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Would a cap on Uber work in Boston?

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New York is poised to become the fist major U.S. city to limit the number of ride-hail vehicles on its roads

The back windshield of a car making its way through a downtown, and there’s a U sticker on the windshield. Boston Globe via Getty Images

The New York City Council could vote as soon as August 8 to limit the number of vehicles on its roads driving for ride-hailing services such as Uber. The move would make New York the first major U.S. city to impose such a limit.

Could something like this work in or for Boston?

Under New York’s proposal, Gotham would stop issuing nearly all new for-hire-vehicle licenses for a year while it studies the industry. (What it hopes to find is anyone’s guess, but New York officials have faced pressure from the conventional taxi industry to curb the Uber- and Lyft-driven competition).

In Boston, there is no such proposal pending nor much stated political support for any cap on Uber, Lyft, et al. If anything, the city is helping them along with new designated drop-off and pickup points.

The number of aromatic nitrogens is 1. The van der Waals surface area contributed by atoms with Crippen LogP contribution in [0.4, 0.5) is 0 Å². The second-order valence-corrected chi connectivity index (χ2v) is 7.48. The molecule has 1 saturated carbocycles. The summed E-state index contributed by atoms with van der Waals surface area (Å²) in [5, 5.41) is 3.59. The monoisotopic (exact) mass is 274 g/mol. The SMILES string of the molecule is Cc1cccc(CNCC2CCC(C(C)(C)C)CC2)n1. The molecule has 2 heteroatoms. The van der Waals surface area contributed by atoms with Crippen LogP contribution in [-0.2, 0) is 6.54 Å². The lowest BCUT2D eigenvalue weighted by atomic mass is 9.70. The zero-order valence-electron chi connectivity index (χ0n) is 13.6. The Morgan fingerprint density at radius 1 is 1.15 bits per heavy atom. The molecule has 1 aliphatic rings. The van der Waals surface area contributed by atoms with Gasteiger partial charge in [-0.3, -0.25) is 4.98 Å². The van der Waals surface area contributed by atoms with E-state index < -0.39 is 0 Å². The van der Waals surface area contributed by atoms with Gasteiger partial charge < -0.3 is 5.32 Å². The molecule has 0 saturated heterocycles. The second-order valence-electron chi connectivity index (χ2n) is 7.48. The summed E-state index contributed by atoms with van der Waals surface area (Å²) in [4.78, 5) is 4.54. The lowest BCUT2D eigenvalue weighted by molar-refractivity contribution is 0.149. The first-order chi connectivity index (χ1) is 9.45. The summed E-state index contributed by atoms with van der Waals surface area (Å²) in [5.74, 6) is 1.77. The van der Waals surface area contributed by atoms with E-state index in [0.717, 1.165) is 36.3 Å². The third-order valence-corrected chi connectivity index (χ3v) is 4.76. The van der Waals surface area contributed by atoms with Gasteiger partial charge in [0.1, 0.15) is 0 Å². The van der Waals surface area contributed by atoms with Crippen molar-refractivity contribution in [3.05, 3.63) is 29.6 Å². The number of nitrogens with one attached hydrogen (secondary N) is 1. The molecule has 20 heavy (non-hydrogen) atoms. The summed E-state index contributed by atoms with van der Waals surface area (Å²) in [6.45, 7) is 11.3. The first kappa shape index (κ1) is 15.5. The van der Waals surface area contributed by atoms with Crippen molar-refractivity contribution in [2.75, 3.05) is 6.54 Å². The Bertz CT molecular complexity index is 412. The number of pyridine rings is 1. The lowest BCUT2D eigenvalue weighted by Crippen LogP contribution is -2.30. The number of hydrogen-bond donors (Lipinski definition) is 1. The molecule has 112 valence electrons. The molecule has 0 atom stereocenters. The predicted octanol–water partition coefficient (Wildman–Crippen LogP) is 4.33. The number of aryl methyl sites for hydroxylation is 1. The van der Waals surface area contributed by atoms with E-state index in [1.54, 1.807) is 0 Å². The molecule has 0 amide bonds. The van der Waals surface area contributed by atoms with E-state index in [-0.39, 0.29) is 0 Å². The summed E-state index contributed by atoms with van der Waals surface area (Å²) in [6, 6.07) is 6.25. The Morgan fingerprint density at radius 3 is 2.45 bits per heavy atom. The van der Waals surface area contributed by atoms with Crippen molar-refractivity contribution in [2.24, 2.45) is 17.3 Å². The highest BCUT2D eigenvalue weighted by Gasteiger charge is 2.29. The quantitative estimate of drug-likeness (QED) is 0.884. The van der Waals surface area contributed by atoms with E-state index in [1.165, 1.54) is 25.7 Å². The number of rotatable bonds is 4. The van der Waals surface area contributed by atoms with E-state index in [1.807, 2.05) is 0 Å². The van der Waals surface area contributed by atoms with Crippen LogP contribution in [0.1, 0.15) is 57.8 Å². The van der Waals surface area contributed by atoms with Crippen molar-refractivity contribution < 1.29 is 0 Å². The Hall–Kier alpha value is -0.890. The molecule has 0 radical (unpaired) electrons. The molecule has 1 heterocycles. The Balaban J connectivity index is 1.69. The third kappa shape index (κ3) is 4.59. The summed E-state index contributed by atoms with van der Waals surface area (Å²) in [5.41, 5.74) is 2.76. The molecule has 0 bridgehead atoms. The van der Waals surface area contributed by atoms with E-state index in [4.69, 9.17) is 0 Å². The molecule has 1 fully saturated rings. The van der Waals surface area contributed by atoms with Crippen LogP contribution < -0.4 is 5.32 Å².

But the ride-hails are certainly a sizable presence in the city. There were nearly 35 million Uber and Lyft rides in Boston proper last year, which translates into an average of 96,000 a day—or 67 Uber and Lyft rides underway in any given minute in 2017.

Not surprisingly, then, perhaps, ride-hails have been known to exacerbate Boston’s already legendary traffic congestion, despite the claims of ride-hail companies that their cars not only take drivers off the road but complement mass transit.

The reverse seems to be true: Ride-hail users utilize the cars even for short trips rather than take the bus or the train; and they utilize the cars, period, even when they don’t need them.

So would an Uber/Lyft cap work in Boston? Probably not.

The city is famously part of a patchwork of dozens of municipalities and towns that people and cars flow through every day without much of a thought to their geographic boundaries. New York City, on the other hand, is one, big governmental and geographic monolith.

Any cap would have to come from the state. In fact, any meaningful regulation of the ride-hail industry would have to originate on Beacon Hill—as in 2016, when Massachusetts became the first state to impose a surcharge on ride-hail trips.